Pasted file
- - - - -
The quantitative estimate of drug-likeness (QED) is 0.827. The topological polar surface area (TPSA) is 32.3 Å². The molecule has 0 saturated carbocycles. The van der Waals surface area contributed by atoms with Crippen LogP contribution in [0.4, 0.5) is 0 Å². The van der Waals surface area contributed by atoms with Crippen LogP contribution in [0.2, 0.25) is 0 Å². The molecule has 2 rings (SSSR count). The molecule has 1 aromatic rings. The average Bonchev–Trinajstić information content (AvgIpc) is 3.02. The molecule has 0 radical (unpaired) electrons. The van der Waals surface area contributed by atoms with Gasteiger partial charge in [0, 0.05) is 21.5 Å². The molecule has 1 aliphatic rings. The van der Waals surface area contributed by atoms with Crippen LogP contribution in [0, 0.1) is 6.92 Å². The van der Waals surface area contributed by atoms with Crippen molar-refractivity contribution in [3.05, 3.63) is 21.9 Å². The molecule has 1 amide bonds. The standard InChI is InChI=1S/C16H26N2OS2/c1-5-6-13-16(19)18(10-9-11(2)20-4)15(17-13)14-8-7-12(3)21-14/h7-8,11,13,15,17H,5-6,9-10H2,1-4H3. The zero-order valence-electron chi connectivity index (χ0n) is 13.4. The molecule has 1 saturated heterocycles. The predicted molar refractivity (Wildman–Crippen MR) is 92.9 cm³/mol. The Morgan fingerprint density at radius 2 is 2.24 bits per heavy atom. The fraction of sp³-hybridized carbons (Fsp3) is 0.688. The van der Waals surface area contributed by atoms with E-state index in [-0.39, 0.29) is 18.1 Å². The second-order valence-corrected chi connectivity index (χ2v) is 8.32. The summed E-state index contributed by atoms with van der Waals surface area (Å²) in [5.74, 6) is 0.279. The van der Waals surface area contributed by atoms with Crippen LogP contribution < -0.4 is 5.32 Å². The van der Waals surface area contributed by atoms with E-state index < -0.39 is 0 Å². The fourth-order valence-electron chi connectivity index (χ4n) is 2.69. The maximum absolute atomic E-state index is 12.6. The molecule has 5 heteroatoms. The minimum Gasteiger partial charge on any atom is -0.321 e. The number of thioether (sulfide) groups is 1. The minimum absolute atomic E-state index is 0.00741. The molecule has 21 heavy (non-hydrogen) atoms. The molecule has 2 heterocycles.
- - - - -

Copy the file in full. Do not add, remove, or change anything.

The quantitative estimate of drug-likeness (QED) is 0.827. The topological polar surface area (TPSA) is 32.3 Å². The molecule has 0 saturated carbocycles. The van der Waals surface area contributed by atoms with Crippen LogP contribution in [0.4, 0.5) is 0 Å². The van der Waals surface area contributed by atoms with Crippen LogP contribution in [0.2, 0.25) is 0 Å². The molecule has 2 rings (SSSR count). The molecule has 1 aromatic rings. The average Bonchev–Trinajstić information content (AvgIpc) is 3.02. The molecule has 0 radical (unpaired) electrons. The van der Waals surface area contributed by atoms with Gasteiger partial charge in [0, 0.05) is 21.5 Å². The molecule has 1 aliphatic rings. The van der Waals surface area contributed by atoms with Crippen LogP contribution in [0, 0.1) is 6.92 Å². The van der Waals surface area contributed by atoms with Crippen molar-refractivity contribution in [3.05, 3.63) is 21.9 Å². The molecule has 1 amide bonds. The standard InChI is InChI=1S/C16H26N2OS2/c1-5-6-13-16(19)18(10-9-11(2)20-4)15(17-13)14-8-7-12(3)21-14/h7-8,11,13,15,17H,5-6,9-10H2,1-4H3. The zero-order valence-electron chi connectivity index (χ0n) is 13.4. The molecule has 1 saturated heterocycles. The predicted molar refractivity (Wildman–Crippen MR) is 92.9 cm³/mol. The Morgan fingerprint density at radius 2 is 2.24 bits per heavy atom. The fraction of sp³-hybridized carbons (Fsp3) is 0.688. The van der Waals surface area contributed by atoms with E-state index in [-0.39, 0.29) is 18.1 Å². The second-order valence-corrected chi connectivity index (χ2v) is 8.32. The summed E-state index contributed by atoms with van der Waals surface area (Å²) in [5.74, 6) is 0.279. The van der Waals surface area contributed by atoms with Crippen LogP contribution < -0.4 is 5.32 Å². The van der Waals surface area contributed by atoms with E-state index < -0.39 is 0 Å². The fourth-order valence-electron chi connectivity index (χ4n) is 2.69. The maximum absolute atomic E-state index is 12.6. The molecule has 5 heteroatoms. The minimum Gasteiger partial charge on any atom is -0.321 e. The number of thioether (sulfide) groups is 1. The minimum absolute atomic E-state index is 0.00741. The molecule has 21 heavy (non-hydrogen) atoms. The molecule has 2 heterocycles.